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The Gods of Ancient Rome: Religion in Everyday Life from Archaic to Imperial Times
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The Gods of Ancient Rome: Religion in Everyday Life from Archaic to Imperial Times

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3.98  ·  Rating details ·  60 Ratings  ·  3 Reviews
This book is a vivid account of what their gods meant to the Romans from archaic times to late antiquity, and an exploration of the rites and rituals connected with them. After an extensive introduction into the nature of classical religion, this book is divided into three main parts: religions of the family and land; religions of the city; and religions of the empire. The ...more
Paperback, 180 pages
Published March 21st 2001 by Routledge (first published 1988)
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Mary Overton
One of Turcan's themes is how the Eastern cults provided a bridge from impersonal, remote classical religion to the personal salvation religion of Christianity.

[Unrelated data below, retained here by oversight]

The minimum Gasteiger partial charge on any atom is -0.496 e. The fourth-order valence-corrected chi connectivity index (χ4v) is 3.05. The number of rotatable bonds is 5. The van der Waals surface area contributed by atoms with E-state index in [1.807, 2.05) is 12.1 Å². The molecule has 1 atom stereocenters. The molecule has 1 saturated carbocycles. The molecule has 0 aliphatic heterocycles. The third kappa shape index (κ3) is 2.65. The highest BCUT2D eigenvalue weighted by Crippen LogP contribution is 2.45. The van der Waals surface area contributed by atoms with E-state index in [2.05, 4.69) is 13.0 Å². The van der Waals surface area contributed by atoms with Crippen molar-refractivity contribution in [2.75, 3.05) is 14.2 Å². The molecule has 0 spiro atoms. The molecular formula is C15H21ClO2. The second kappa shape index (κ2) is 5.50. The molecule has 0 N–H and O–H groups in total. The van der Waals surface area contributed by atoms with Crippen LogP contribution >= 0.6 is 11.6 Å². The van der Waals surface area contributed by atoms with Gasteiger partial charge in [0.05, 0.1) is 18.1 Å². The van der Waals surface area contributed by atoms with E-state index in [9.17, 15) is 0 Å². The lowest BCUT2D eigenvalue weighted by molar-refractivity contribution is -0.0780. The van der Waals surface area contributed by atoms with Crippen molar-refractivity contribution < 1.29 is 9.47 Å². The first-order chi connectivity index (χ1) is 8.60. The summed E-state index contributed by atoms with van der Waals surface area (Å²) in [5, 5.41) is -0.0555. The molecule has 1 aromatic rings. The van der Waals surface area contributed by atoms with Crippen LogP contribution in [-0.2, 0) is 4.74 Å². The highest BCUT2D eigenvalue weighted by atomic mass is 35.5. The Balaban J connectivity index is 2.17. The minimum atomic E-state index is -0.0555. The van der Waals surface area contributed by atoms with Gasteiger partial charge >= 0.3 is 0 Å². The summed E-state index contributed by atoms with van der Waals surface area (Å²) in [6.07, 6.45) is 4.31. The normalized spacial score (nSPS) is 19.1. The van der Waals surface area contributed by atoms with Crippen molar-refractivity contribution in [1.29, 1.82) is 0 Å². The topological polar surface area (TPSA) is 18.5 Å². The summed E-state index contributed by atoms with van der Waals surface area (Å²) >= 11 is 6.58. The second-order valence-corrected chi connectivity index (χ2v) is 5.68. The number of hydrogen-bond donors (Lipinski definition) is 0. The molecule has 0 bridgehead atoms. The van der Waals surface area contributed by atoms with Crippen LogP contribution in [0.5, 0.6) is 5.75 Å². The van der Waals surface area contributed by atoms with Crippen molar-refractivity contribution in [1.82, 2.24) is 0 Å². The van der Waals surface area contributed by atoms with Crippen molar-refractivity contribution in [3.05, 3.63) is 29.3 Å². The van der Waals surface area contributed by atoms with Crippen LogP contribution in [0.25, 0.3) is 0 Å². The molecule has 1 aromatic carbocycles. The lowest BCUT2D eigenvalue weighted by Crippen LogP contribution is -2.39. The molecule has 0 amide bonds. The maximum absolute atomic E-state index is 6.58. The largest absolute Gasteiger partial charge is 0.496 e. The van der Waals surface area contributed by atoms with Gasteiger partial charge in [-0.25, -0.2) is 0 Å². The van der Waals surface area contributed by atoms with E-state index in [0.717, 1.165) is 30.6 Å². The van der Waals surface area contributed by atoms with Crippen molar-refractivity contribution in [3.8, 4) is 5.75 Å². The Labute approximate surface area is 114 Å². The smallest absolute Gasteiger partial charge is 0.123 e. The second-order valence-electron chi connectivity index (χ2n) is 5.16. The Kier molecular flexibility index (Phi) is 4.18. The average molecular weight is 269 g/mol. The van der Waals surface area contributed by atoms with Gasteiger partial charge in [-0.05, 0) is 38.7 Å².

"An uncrossable frontier had formerly separated the immortal and happy Olympian gods from humankind, which was obviously mortal and unhappy. But Dionysus, Attis and Osiris themselves had undergone mutilation, suffering and death; and they had triumphed over it." [pg. 22]

"In space as well as time, the cosmic and sovereign gods of the Helle
...more
Colin
Jan 03, 2013 rated it it was amazing
Good, if somewhat basic, introduction to the Roman concepts of religion from the earliest times to the empire. Recommended for anyone with a serious interest in the cultus deorum Romanorum.
Bruce Morton
Turcan is careful and not prone to sensational conclusions. However, he also does a good job of characterizing the mass-appeal of the ancient mystery religions during the Roman Imperial Period.
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